Books and Movies Reviews


In Mary Wollstonecraft Shelly’s Frankenstein, Victor Frankenstein is rescued from the ocean by Captain Robert Walton and his crew. Walton was a lonely man writing to his sister about how lonely he feels out in the ocean and that he would really like to have a friend. Walton becomes deeply intrigued by Frankenstein’s story and the creature that he created. Walton seems very happy to give Frankenstein his undivided attention because he has made a new friend. Why is Frankenstein telling Walton the story, why is such a miserable man such that Frankenstein is, so open to become Friends with Walton?
At the end of the book, when Frankenstein finishes his story, he asks Walton to kill the monster if he should ever see him again, a task which Frankenstein could not complete himself. “And do I dare to ask of you to undertake my pilgrimage, to endure the hardships that I have undergone? No; I am not so selfish. Yet, when I am dead, if he should appear; if the ministers of vengeance should conduct him to you, swear that he shall not live – swear that he shall not triumph over my accumulated woes and survive to add to the list of his dark crimes,”(p.202). Frankenstein says that he is not selfish, but how would he expect Walton to do something that he could not accomplish in several years? By specifically mentioning that he is not selfish, perhaps means that he actually does have a selfish side to himself.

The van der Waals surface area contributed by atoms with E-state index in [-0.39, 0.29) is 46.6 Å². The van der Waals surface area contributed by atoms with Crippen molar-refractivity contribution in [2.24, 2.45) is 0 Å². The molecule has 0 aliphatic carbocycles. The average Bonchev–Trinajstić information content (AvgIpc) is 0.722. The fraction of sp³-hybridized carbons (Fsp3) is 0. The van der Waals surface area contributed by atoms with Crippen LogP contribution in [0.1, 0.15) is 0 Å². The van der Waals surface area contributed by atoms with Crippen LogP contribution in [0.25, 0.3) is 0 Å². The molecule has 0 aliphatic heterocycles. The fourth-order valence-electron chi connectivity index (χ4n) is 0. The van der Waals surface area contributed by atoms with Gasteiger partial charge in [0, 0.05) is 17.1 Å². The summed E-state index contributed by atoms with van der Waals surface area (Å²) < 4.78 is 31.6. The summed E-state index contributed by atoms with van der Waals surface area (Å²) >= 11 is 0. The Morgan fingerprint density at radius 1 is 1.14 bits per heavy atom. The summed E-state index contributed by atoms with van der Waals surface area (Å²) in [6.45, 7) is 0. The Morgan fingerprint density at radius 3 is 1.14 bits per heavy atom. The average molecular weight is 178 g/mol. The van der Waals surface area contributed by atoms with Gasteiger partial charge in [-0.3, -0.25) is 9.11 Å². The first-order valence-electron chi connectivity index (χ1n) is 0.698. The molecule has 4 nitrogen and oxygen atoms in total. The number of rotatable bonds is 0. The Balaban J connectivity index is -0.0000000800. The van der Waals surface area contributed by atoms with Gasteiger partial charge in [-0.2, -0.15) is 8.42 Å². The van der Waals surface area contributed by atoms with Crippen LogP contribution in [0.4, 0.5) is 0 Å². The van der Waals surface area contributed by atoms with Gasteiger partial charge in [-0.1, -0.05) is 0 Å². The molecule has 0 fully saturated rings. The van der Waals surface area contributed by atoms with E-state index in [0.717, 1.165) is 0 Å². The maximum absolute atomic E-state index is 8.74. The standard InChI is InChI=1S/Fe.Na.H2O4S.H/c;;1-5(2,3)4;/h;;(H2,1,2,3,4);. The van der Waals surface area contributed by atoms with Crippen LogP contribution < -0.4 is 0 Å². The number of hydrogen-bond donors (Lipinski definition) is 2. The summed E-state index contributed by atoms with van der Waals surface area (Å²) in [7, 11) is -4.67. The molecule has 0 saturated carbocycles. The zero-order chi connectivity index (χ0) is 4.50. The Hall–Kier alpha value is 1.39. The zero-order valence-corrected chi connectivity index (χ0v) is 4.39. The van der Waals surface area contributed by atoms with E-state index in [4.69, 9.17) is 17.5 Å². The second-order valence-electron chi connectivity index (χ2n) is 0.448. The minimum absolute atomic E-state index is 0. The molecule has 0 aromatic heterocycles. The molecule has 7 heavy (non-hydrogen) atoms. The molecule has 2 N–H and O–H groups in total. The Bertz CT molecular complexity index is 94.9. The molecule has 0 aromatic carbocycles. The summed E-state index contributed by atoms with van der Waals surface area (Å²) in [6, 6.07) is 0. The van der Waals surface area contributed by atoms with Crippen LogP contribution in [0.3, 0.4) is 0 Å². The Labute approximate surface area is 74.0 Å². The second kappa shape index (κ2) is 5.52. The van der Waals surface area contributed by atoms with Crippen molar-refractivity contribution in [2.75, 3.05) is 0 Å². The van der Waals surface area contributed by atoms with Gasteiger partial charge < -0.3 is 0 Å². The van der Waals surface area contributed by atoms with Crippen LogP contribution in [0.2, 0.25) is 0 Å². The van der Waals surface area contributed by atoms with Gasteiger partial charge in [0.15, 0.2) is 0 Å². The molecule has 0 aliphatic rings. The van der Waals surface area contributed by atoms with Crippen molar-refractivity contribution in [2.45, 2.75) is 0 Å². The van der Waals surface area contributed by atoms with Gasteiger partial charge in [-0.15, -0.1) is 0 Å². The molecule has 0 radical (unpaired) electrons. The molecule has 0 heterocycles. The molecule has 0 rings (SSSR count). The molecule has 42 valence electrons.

Victor uses several techniques to try to persuade Walton into feeling sorry for him and to trying to get him to ultimately to get revenge against the monster for him. One method that Frankenstein uses, is guilt. He tries to make everyone around him, including Walton, feel sorry for him. “Nothing is more painful to the human mind than, after the feelings have been worked up by a quick succession of events, the dead calmness of inaction and certainty which follows and deprives the soul both of hope and fear. Justin died; she res